Skilled manufacturing could give more Americans the opportunity to climb into the middle class, according to a University of Virginia commission led by two former governors.
Former Mississippi Gov. Haley Barbour and former Indiana Gov. Evan Bayh talked about the findings of a commission they co-chaired at a taping of the public television program “American Forum,” hosted by journalist and author Douglas A. Blackmon.
Most of the ideas floated by Barbour, a Republican, and Bayh, a Democrat who also served two terms as a U.S. senator, focused on improving vocational education and training needed for advanced manufacturing.
The commission suggested, among other things, bringing vocational training back to high schools and special loans for small manufacturers looking to retrain their workers. More than anything, though, Barbour said parents and educators need to get rid of the stigma attached to skilled trades.
“Unfortunately, we’ve been telling young people for generations [that] if you don’t go to college, there’s something wrong with you,” Barbour said. “That’s wrong.”
The commission’s report is part of the Howard P. Milstein Symposium: Ideas for a New American Century. The symposium, housed under UVa’s Miller Center, brings together scholars and policymakers for ideas to “rebuild the American Dream” by increasing class mobility and opportunities for Americans of all backgrounds.
The commission headed by Barbour and Bayh focused on manufacturing. Former Michigan Gov. John Engler, manufacturing executives and academics were among the commission members.
Most experts see a shortage of workers qualified to fill manufacturing positions, which involve the use of increasingly complicated machinery. A 2012 study on the problem from the Boston Consulting Group estimates a shortage of between 80,000 and 100,000 skilled workers.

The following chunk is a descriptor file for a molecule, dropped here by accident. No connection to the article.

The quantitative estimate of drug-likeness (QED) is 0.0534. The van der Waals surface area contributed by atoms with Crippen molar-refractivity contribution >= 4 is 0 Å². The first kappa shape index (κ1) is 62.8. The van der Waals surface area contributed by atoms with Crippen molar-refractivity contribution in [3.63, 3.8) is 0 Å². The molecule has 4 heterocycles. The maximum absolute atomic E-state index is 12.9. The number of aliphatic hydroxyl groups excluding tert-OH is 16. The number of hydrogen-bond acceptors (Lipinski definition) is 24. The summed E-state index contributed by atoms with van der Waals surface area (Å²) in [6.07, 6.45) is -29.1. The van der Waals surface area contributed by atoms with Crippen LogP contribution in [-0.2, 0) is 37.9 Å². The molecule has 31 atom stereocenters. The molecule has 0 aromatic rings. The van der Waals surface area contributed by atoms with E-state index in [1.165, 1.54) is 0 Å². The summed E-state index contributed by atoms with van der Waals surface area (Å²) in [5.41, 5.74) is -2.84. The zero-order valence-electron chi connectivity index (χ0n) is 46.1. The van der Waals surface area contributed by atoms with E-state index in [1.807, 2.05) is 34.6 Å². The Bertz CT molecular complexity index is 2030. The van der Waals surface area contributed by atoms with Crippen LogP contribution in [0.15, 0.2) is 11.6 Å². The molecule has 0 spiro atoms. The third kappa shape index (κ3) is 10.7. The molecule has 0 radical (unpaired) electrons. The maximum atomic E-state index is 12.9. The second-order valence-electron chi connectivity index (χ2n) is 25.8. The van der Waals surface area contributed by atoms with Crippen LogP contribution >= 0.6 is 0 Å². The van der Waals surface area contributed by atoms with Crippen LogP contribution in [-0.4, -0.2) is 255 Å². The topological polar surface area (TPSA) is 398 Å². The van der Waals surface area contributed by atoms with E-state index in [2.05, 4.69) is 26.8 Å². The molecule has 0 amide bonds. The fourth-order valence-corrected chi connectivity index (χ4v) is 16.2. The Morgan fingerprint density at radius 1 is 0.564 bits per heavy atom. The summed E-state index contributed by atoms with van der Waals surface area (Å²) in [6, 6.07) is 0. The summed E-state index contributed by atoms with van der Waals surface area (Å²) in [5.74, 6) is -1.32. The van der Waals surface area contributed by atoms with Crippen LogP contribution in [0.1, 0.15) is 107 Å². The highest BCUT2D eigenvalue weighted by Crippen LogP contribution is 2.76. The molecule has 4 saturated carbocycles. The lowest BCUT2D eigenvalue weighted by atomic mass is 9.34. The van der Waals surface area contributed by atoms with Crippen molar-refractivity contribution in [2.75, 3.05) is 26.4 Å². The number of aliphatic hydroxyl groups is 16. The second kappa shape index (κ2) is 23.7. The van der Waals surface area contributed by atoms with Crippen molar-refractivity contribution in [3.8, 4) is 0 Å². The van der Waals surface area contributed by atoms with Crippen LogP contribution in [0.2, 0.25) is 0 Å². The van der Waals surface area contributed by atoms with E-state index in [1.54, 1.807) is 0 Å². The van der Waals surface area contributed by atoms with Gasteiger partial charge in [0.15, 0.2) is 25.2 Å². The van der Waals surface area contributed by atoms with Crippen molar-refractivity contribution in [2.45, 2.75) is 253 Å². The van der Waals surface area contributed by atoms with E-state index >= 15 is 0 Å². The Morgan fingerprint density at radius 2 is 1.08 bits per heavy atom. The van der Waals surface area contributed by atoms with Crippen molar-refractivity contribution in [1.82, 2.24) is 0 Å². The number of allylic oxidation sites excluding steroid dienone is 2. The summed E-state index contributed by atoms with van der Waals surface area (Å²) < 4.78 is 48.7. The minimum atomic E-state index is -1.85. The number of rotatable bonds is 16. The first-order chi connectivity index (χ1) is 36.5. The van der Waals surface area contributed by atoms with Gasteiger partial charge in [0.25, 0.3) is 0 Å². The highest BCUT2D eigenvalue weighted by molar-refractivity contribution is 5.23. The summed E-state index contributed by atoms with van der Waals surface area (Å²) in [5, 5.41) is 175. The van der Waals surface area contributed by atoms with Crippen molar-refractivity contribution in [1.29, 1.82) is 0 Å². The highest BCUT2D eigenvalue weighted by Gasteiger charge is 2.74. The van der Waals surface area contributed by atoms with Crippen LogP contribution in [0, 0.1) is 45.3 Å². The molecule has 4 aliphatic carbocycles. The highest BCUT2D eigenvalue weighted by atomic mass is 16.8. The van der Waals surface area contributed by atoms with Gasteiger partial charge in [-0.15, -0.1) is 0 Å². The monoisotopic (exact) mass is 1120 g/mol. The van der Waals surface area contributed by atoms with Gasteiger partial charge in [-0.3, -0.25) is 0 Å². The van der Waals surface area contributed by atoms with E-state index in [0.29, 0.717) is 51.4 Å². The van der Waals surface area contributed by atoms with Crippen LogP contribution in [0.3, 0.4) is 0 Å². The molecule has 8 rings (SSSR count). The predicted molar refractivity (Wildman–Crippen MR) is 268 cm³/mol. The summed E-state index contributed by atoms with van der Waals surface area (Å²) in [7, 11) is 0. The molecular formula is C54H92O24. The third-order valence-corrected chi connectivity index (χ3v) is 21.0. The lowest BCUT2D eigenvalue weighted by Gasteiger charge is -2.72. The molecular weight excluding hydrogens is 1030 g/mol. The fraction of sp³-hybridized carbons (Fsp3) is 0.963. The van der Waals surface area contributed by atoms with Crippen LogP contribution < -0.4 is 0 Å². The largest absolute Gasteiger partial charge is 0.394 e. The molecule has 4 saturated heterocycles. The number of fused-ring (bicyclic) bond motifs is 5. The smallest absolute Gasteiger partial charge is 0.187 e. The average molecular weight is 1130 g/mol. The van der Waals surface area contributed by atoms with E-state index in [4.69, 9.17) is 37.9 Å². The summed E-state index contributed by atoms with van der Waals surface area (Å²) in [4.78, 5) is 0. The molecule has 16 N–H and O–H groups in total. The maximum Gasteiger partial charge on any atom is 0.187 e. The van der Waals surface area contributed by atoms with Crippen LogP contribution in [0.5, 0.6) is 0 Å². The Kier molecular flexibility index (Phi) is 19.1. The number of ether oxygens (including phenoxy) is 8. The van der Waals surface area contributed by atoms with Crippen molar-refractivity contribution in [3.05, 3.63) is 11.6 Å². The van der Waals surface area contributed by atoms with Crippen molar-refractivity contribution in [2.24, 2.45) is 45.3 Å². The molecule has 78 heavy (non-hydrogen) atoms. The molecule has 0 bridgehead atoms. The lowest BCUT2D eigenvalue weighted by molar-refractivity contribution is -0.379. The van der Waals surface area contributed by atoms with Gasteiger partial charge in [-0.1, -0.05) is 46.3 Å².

“It used to be that you could drop out of high school and start work at a manufacturing plant,” Bayh said. “Today, you get paid for what you know.”
Another problem facing small- and medium-sized manufacturers is the high cost of retraining workers. Since technology is constantly changing, workers often need to be retrained – something many smaller companies can’t afford.
The commission recommended Small Business Association loans with favorable terms to help pay for this retraining.
“Small businesses don’t have the capital for training,” Barbour said.
Barbour and Bayh also talked about “upside down” degree paths, similar to a program in Washington state. It allows students to spend their first two years learning technical skills, rather than taking the core curriculum usually required of freshman and sophomores — general English and math courses, for example.
After two years, students have an associate’s degree in some skilled trade. If they decide to return to school, they can apply those credits toward a four-year bachelor’s degree and spend the last two years taking core classes.
The former governors also said some of the skills people pick up in the military should go toward college credit, and institutions should consider giving credit for online courses.
Blackmon said many traditional colleges and universities may be hesitant to accept those credits.
“It seems like there’s some pretty entrenched resistance to this,” Blackmon said.
Bayh said those colleges will have no choice in the future. “They’re going to have to either be somewhat accommodating or the world and the marketplace will move on without them,” he said.
Barbour and Bayh said these programs should be handled mostly at the state level, making them more accessible and accountable to the people they’re supposed to serve. They also stressed the importance of keeping vocational schools and community colleges in constant communication with employers, to make sure training is completely up-to-date and students know where the jobs are.
“The two don’t communicate nearly enough and that’s a problem we’re trying to solve,” Bayh said.